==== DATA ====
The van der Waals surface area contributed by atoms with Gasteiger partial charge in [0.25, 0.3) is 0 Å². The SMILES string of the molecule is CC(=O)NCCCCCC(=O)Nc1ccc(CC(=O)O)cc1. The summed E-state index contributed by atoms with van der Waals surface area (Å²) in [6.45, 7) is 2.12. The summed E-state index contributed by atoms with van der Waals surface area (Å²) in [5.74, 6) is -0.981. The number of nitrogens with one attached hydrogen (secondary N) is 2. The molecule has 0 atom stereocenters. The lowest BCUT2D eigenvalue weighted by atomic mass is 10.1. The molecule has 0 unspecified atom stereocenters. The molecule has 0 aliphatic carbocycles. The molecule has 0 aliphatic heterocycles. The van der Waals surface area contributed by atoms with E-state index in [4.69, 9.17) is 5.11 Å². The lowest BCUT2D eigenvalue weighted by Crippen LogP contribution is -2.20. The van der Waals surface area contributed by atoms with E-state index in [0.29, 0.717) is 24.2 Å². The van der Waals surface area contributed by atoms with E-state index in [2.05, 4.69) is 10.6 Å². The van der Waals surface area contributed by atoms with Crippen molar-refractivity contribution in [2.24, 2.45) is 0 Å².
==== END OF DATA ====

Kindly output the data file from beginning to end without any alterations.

The van der Waals surface area contributed by atoms with Gasteiger partial charge in [0.25, 0.3) is 0 Å². The SMILES string of the molecule is CC(=O)NCCCCCC(=O)Nc1ccc(CC(=O)O)cc1. The summed E-state index contributed by atoms with van der Waals surface area (Å²) in [6.45, 7) is 2.12. The summed E-state index contributed by atoms with van der Waals surface area (Å²) in [5.74, 6) is -0.981. The number of nitrogens with one attached hydrogen (secondary N) is 2. The molecule has 0 atom stereocenters. The lowest BCUT2D eigenvalue weighted by atomic mass is 10.1. The molecule has 0 unspecified atom stereocenters. The molecule has 0 aliphatic carbocycles. The molecule has 0 aliphatic heterocycles. The van der Waals surface area contributed by atoms with E-state index in [4.69, 9.17) is 5.11 Å². The lowest BCUT2D eigenvalue weighted by Crippen LogP contribution is -2.20. The van der Waals surface area contributed by atoms with E-state index in [0.29, 0.717) is 24.2 Å². The van der Waals surface area contributed by atoms with E-state index in [2.05, 4.69) is 10.6 Å². The van der Waals surface area contributed by atoms with Crippen molar-refractivity contribution in [2.24, 2.45) is 0 Å².